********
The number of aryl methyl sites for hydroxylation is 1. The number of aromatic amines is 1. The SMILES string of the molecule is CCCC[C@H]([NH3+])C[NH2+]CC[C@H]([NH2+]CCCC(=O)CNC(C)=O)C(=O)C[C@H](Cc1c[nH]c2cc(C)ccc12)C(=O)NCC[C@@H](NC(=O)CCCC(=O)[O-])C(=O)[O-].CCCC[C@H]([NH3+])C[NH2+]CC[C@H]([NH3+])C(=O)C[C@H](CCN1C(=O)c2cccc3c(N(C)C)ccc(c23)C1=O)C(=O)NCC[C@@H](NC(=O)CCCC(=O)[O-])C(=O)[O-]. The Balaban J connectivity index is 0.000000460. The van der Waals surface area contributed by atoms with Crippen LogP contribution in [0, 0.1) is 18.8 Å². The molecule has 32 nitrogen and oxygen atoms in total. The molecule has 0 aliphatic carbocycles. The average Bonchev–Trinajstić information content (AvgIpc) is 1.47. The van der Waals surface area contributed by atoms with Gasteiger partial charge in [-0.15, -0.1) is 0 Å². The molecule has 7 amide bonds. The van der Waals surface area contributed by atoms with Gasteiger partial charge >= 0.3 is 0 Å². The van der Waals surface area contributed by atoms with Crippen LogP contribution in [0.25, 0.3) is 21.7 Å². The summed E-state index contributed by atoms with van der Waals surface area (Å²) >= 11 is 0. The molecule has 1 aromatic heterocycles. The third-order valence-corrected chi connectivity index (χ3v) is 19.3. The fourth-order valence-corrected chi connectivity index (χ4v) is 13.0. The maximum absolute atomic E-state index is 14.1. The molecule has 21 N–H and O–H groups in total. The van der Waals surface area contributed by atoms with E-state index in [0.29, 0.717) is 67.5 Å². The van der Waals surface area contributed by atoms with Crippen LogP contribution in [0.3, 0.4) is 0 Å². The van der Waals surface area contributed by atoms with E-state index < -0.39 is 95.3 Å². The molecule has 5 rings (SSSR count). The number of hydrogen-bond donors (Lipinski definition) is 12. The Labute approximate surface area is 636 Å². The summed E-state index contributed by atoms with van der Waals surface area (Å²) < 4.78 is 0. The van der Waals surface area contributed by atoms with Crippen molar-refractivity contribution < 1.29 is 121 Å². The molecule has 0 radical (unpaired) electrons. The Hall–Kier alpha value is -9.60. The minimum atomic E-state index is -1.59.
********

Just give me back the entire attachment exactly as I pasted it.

The number of aryl methyl sites for hydroxylation is 1. The number of aromatic amines is 1. The SMILES string of the molecule is CCCC[C@H]([NH3+])C[NH2+]CC[C@H]([NH2+]CCCC(=O)CNC(C)=O)C(=O)C[C@H](Cc1c[nH]c2cc(C)ccc12)C(=O)NCC[C@@H](NC(=O)CCCC(=O)[O-])C(=O)[O-].CCCC[C@H]([NH3+])C[NH2+]CC[C@H]([NH3+])C(=O)C[C@H](CCN1C(=O)c2cccc3c(N(C)C)ccc(c23)C1=O)C(=O)NCC[C@@H](NC(=O)CCCC(=O)[O-])C(=O)[O-]. The Balaban J connectivity index is 0.000000460. The van der Waals surface area contributed by atoms with Crippen LogP contribution in [0, 0.1) is 18.8 Å². The molecule has 32 nitrogen and oxygen atoms in total. The molecule has 0 aliphatic carbocycles. The average Bonchev–Trinajstić information content (AvgIpc) is 1.47. The van der Waals surface area contributed by atoms with Gasteiger partial charge in [-0.15, -0.1) is 0 Å². The molecule has 7 amide bonds. The van der Waals surface area contributed by atoms with Gasteiger partial charge >= 0.3 is 0 Å². The van der Waals surface area contributed by atoms with Crippen LogP contribution in [0.25, 0.3) is 21.7 Å². The summed E-state index contributed by atoms with van der Waals surface area (Å²) >= 11 is 0. The molecule has 1 aromatic heterocycles. The third-order valence-corrected chi connectivity index (χ3v) is 19.3. The fourth-order valence-corrected chi connectivity index (χ4v) is 13.0. The maximum absolute atomic E-state index is 14.1. The molecule has 21 N–H and O–H groups in total. The van der Waals surface area contributed by atoms with E-state index in [0.29, 0.717) is 67.5 Å². The van der Waals surface area contributed by atoms with Crippen LogP contribution in [0.3, 0.4) is 0 Å². The van der Waals surface area contributed by atoms with E-state index < -0.39 is 95.3 Å². The molecule has 5 rings (SSSR count). The number of hydrogen-bond donors (Lipinski definition) is 12. The Labute approximate surface area is 636 Å². The summed E-state index contributed by atoms with van der Waals surface area (Å²) < 4.78 is 0. The van der Waals surface area contributed by atoms with Crippen molar-refractivity contribution < 1.29 is 121 Å². The molecule has 0 radical (unpaired) electrons. The Hall–Kier alpha value is -9.60. The minimum atomic E-state index is -1.59.